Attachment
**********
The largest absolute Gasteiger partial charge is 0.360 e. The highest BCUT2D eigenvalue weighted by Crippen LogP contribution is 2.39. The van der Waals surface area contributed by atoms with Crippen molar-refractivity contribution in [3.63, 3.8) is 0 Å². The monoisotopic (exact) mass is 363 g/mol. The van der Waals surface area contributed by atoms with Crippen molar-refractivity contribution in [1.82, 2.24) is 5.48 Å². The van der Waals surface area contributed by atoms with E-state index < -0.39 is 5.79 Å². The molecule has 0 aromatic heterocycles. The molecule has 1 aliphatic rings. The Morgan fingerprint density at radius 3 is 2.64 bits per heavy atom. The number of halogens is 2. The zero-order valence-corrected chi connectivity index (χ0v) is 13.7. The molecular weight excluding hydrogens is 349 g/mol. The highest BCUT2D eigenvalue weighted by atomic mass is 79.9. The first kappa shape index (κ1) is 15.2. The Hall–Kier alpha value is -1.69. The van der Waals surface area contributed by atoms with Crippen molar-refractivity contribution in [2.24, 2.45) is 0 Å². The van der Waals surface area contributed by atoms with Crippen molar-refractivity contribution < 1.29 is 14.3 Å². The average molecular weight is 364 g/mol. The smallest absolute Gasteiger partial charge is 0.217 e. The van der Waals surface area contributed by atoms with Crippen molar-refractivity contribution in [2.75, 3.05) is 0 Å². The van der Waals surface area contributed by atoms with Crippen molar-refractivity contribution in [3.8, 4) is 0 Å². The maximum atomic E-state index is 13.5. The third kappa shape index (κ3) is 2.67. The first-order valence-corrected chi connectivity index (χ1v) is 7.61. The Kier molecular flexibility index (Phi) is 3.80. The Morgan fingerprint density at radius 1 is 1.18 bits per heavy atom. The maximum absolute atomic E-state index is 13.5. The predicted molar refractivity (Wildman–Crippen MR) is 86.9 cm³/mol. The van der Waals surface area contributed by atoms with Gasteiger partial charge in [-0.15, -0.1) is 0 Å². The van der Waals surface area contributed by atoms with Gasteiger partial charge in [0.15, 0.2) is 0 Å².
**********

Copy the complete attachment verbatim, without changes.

The largest absolute Gasteiger partial charge is 0.360 e. The highest BCUT2D eigenvalue weighted by Crippen LogP contribution is 2.39. The van der Waals surface area contributed by atoms with Crippen molar-refractivity contribution in [3.63, 3.8) is 0 Å². The monoisotopic (exact) mass is 363 g/mol. The van der Waals surface area contributed by atoms with Crippen molar-refractivity contribution in [1.82, 2.24) is 5.48 Å². The van der Waals surface area contributed by atoms with E-state index < -0.39 is 5.79 Å². The molecule has 0 aromatic heterocycles. The molecule has 1 aliphatic rings. The Morgan fingerprint density at radius 3 is 2.64 bits per heavy atom. The number of halogens is 2. The zero-order valence-corrected chi connectivity index (χ0v) is 13.7. The molecular weight excluding hydrogens is 349 g/mol. The highest BCUT2D eigenvalue weighted by atomic mass is 79.9. The first kappa shape index (κ1) is 15.2. The Hall–Kier alpha value is -1.69. The van der Waals surface area contributed by atoms with Crippen molar-refractivity contribution in [2.24, 2.45) is 0 Å². The van der Waals surface area contributed by atoms with Crippen molar-refractivity contribution < 1.29 is 14.3 Å². The average molecular weight is 364 g/mol. The smallest absolute Gasteiger partial charge is 0.217 e. The van der Waals surface area contributed by atoms with Crippen molar-refractivity contribution in [2.75, 3.05) is 0 Å². The van der Waals surface area contributed by atoms with Crippen molar-refractivity contribution in [3.8, 4) is 0 Å². The maximum atomic E-state index is 13.5. The third kappa shape index (κ3) is 2.67. The first-order valence-corrected chi connectivity index (χ1v) is 7.61. The Kier molecular flexibility index (Phi) is 3.80. The Morgan fingerprint density at radius 1 is 1.18 bits per heavy atom. The maximum absolute atomic E-state index is 13.5. The predicted molar refractivity (Wildman–Crippen MR) is 86.9 cm³/mol. The van der Waals surface area contributed by atoms with Gasteiger partial charge in [-0.15, -0.1) is 0 Å². The van der Waals surface area contributed by atoms with Gasteiger partial charge in [0.15, 0.2) is 0 Å².